Undetected Breaches and Ransomware Change How We Think About Cybersecurity
As new possibilities in information technology continue to transform organizations, they may outpace any cybersecurity protections already in place. Controls that seemed adequate yesterday might not be equal to the challenges presented by new technology and ever-evolving threats today. Our issue of Board Perspectives: Risk Oversight (Issue 90) discusses eight of today’s business realities directors should consider as they oversee cybersecurity risk, and it is worth a read. We’d like to comment further on two of those realities here.
- The first reality represents a change in thinking: Whereas the adage of yesterday was “It’s not a matter of if a cyber risk event will occur, but a matter of when,” we now know that it’s better to acknowledge that cyber risk events are already occurring, whether we’re aware of them or not.
- The second reality revises the familiar advice to identify and protect the critical data assets and information systems, aka “crown jewels,” extending that advice to include being aware of the adverse business outcomes that result from the unavailability or compromise of business-critical but non-sensitive data.
Both of these realities have one thing in common: Boards must remain open to new ways of thinking about cybersecurity, because organizations’ information technology assets — and the ways criminals exploit them — keep evolving. Or to paraphrase the Greek philosopher Heraclitus, the only constant in cyber threats is change.
Hunting for Hackers
Thinking “cyber risk events are not a matter of if, but a matter of when” is no longer sufficient — unless you think of “when” as having happened already. Breach statistics show that the vast majority of breaches are not self-detected. In one example from our own incident response practice, a firm that had several threat detection measures in place was blissfully unaware of a credit card breach until they were informed about it by the Secret Service. The attacker had been in the environment for over one year! This example is not uncommon, as breach statistics also show that the average time between an attack and its detection is over six months.
In hindsight, the proper response to this kind of threat would have been a proactive one — a technique known as “breach assessment” or “threat hunting.” Rather than using in-place technologies and processes as a check on prospective cyber risk events, threat hunting searches proactively for attacks already in progress by asking, “Are we already breached, but unaware of it?” More organizations are now augmenting their cyber defenses with the creation of internal “threat hunting” teams or engaging third parties for periodic breach assessments. Support of ongoing threat hunting and regular third-party breach assessments are two ways for boards to ward off the possibility of a long-term, undetected breach.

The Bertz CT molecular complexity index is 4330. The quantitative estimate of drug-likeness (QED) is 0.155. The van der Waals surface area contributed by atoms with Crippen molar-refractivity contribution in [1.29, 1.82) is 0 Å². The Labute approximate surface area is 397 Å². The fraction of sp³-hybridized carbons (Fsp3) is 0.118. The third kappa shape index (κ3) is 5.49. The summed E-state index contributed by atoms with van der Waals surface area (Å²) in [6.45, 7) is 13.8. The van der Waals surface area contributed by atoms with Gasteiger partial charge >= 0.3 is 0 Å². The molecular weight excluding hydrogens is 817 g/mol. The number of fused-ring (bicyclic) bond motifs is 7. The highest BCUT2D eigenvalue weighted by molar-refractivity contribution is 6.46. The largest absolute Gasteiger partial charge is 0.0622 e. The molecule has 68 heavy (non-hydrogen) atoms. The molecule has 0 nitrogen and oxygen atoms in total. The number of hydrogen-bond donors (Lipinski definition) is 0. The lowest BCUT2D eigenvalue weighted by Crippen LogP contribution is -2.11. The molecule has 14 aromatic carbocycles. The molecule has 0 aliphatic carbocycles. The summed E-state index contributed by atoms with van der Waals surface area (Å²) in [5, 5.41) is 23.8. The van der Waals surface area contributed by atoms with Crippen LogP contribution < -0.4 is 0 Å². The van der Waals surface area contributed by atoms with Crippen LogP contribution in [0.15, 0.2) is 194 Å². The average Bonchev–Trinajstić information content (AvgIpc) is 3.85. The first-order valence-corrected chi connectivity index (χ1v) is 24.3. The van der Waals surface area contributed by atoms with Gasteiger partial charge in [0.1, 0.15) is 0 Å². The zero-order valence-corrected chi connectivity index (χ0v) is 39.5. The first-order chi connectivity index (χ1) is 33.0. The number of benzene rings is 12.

More Than Crown Jewels
Just a short time ago, “identifying and protecting critical data and systems” — aka, crown jewels — was the standard measure of adequate cyber risk management. However, a narrow focus on sensitive data, rather than an outcome-driven approach to cyber risk management, could cause an organization to overlook real threats elsewhere — like those presented by ransomware, for example. In the past few years, ransomware has changed the risk equation for companies by targeting operational rather than sensitive data. Encrypting non-sensitive information for ransom may not be the exact high-risk data loss we’ve all been warned about but it will cripple business operations nevertheless until the ransom is paid.
Last year, examples of this crippling impact of ransomware made headlines as the WannaCry and NotPetya malware attacks caused serious business disruption. The National Health Service hospitals in the United Kingdom were significantly disrupted, with non-emergency patients turned away and ambulances diverted. The NotPetya malware cost pharmaceutical company Merck, transport company Maersk, and delivery services giant FedEx each over $300 million in expenses and lost sales, for a total of over $900 million for just those three firms out of the dozens or perhaps hundreds impacted.
Until recently, firms who possessed only non-sensitive data could rest easy knowing they had no “crown jewels” to protect. They should rest no longer, as all firms are vulnerable to ransomware. Boards should be vigilant about this risk, and ensure that safeguards are in place — as well as continuity plans. Shifting focus from warding off a specific data breach — like the loss of sensitive data via a specific application — to considering all adverse business outcomes leads to more comprehensive cybersecurity solutions.
While all eight new business realities discussed in our Board Perspectives issue warrant attention, these two in particular highlight the need for evolving an organization’s approach to cyber risk oversight, now and in the future.